“Muirfield did cost me a little. It nearly cost me a lot. But I didn’t care. It’s what I wanted to do,” said Nicklaus, who structured the business of the club so that he would never make any money from it. “I wanted to provide a great tournament to the people of Columbus who supported me, and I wanted to give something back to the game of golf.
“There was a time when it almost didn’t happen, but I managed to get through it, thanks to good people around me and my own stubbornness.”
Inspired by Augusta National Golf Club and the Masters Tournament—the template, if you will—Nicklaus early in his career pondered whether a tournament of similar excellence could be successful in Columbus. Then came the 1964 PGA, and the reception Central Ohio fans lavished on the championship—in which Bobby Nichols outdueled Nicklaus (the defending champion) and Arnold Palmer—provided confirmation that Nicklaus might be onto something, and so he began to discuss the idea with his father Charlie and friends Ivor Young and Pandel Savic. He even broached the subject with veteran sportswriter Paul Hornung of The Columbus Dispatch. After all, except for Ohio State University football, there weren’t any major sporting attractions in Columbus, and there hadn’t been a regular tour event since the Columbus Invitational from 1946-48.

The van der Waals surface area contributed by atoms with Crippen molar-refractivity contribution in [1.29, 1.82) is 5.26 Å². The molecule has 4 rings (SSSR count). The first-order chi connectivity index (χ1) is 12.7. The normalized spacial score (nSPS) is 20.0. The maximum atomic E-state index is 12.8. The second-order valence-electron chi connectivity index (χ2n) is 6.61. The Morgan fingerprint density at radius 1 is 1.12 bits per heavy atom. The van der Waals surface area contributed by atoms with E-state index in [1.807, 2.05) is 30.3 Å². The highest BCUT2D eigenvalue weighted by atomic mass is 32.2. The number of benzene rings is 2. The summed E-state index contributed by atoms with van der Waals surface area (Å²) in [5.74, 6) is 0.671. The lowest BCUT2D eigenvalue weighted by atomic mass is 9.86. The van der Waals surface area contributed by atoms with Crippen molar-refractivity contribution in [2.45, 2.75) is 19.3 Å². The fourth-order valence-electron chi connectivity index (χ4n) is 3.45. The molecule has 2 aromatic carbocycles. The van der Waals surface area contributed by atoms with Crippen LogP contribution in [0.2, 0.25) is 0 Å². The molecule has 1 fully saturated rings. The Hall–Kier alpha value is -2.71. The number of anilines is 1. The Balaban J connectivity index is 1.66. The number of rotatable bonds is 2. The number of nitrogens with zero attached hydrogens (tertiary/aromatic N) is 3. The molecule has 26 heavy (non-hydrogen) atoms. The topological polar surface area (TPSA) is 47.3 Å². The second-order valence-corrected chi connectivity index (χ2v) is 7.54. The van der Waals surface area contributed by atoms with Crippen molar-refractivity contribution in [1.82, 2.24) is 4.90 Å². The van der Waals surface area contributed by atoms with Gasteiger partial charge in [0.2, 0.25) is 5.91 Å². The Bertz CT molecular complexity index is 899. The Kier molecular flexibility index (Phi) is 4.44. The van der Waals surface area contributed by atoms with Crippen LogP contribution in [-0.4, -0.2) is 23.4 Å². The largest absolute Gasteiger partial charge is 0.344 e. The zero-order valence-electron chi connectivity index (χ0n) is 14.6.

By 1966, Nicklaus had grown sure that his idea had possibilities, and at the Masters that year he engaged Young in further discussions. It was there in the house he had rented in Augusta, Ga., where he entrusted his attorney friend with the task of finding suitable property to get the mission off the ground, so to speak.
“There’s no doubt that the ’64 PGA sort of validated what could be possible in Columbus,” Young recalls. “I think that really got the wheels turning in Jack’s head. When he asked me to help him find property for a golf course, I was pretty confident that whatever he had in mind was going to be successful. He was excited about it, and he got me excited about it telling me what he wanted to do.”
By studying courthouse records, topographical maps and other resource materials, Young was able to identify 11 prospective sites. Accompanied by noted course architect Pete Dye, a native of nearby Urbana, Ohio, Nicklaus embarked on a series of site visits but settled on the current property after seeing just two others before it. Nicklaus would later recognize it as an area where, as a kid, he hiked with his father. Dye, with whom Nicklaus collaborated on several projects, including Harbour Town Golf Links in Hilton Head, S.C., advised him that, “this is the best site I’ve ever seen that doesn’t have mountains or the ocean—the best inland site I’ve ever seen.”